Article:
The Canadian director, who premieres ‘Crimes of the Future’ after eight years of inactivity, receives the Donostia Award and claims cinema as a tool to access the dark side of the human being
He says David Cronenberg that a good part of the ideology of his cinema is already embedded in his own body. That dream of meat transformed by technology is already, now that she is 79 years old, a fact. And so it is, that she had to delay the start of her appearance before the press because the hearing aid that helps her hear what the ears cannot reach by themselves does not allow the use of headphones added by that of the translation . “Also, I just had cataract surgery, so my vision is also new. I am a binary man. I am the future”, he commented from the dais shortly before beginning an erratic journey of his own. On Wednesday, the director receives the second Donostia Award at the San Sebastian Festival that we are dealing with, and he does so while presenting ‘Crimes of the Future’ his return to the screen after almost eight years of silence.
Cronenberg says that somehow the filmmaker’s job involves teaching what, perhaps out of education, we should not see. “As I held some time ago at a conference, I am convinced that art is a crime. In essence, any artistic activity is criminal and we artists are nothing more than criminals. I share Freud’s idea that civilization exists to sublimate the savage and primitive desires that drive us to murder and rape. There are people who still do it, but they are the least. Art is an activity that allows us to explore those dark territories to somehow exocize them. Everything repressed needs to be understood. For this reason, the original attraction of the cinema is always for the forbidden”, he affirms, taking a second and concluding:” I hope to continue committing crimes in the future with more films “.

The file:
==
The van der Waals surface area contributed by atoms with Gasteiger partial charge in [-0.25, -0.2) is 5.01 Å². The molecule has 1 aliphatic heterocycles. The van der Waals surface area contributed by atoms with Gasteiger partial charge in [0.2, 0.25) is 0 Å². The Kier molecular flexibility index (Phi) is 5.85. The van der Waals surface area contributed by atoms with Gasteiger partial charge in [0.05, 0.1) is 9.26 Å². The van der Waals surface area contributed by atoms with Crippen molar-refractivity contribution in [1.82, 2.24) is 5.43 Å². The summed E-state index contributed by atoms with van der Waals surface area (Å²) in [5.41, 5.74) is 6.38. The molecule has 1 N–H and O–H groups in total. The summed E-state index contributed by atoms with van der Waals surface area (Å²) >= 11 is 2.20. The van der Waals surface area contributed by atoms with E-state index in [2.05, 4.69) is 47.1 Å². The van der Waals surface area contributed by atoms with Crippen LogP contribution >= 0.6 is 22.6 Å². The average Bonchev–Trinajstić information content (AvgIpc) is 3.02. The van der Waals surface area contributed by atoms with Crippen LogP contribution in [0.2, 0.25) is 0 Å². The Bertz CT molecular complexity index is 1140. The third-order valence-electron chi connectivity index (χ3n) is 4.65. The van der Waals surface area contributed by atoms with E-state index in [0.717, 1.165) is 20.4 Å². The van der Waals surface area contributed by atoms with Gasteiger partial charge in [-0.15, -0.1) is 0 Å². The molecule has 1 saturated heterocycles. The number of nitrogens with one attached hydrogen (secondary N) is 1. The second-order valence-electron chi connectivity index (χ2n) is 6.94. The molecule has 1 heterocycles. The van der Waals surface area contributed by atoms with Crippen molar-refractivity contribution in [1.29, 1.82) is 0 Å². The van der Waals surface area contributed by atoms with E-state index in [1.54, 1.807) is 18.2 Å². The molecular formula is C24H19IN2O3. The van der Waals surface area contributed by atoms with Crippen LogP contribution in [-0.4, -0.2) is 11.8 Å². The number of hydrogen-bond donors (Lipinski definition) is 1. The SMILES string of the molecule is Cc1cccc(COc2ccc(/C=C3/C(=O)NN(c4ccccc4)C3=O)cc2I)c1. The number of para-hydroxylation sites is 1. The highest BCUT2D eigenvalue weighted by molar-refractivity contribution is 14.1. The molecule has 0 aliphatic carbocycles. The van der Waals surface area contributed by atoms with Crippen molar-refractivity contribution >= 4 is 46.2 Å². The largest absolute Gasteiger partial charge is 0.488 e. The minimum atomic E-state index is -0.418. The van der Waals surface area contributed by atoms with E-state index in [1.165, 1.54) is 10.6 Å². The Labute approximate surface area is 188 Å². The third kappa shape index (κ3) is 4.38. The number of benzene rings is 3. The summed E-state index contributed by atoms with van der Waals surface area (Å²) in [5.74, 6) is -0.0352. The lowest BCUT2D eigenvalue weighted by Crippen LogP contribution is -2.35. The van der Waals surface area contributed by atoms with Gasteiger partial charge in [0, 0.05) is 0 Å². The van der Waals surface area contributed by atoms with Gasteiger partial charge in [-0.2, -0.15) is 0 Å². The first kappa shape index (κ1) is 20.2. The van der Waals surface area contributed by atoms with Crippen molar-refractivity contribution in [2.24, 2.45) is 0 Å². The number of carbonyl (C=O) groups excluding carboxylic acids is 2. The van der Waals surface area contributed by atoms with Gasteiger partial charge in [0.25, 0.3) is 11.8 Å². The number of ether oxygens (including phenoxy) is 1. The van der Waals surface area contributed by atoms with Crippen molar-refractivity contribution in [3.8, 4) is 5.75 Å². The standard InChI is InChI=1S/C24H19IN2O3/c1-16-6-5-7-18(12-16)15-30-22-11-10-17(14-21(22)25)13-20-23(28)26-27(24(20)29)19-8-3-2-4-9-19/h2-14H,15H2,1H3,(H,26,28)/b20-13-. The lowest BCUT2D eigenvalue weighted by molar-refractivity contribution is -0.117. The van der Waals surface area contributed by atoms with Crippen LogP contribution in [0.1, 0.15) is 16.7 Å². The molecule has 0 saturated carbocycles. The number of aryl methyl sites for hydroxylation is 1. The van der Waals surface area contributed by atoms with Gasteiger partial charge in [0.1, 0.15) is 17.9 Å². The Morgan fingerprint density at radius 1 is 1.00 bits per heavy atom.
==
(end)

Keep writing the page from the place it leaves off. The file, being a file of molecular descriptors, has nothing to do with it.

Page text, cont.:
The director says that he never thought of making movies, that his father was a writer and that, in some way, led him to edit his first novel when he was 20 years old. “Then,” he says, “it would take almost 50 years to publish another one. In between, I was kidnapped by the cinema, but, deep inside, I still feel like I’m a novelist.” Let’s say that the kidnapping not only determined his life but, hurrying up, changed the story itself, that of many viewers, that of independent cinema and even that of the meat that passed from normal meat to “new meat”.
And all because, as he says, back in the 1960s he heard that in a place a little further south of his native Toronto, movies were made without the intervention of major studios. “The underground New Yorker changed everything. Suddenly, you could take a camera and with a little money make a movie”, he recalls. By 1970 he already had two tapes signed with his name: ‘Stereo‘ and the production that now sees a new version ‘Crimes of the future’.And from there, everything else: the new terror, the new mutations, the totemic adaptation of ‘Crash‘ according to JG Ballard’s novel, the success of ‘inseparable‘, romance with Viggo Mortensen since ‘A history of violence’ onwards… And so on until witnessing the death of Cronenberg himself (he made a short that he also starred in with his latex corpse) and his complete self-cannibalization, albeit metaphorical, that his latest work proposes. Cronenberg eats Cronenberg.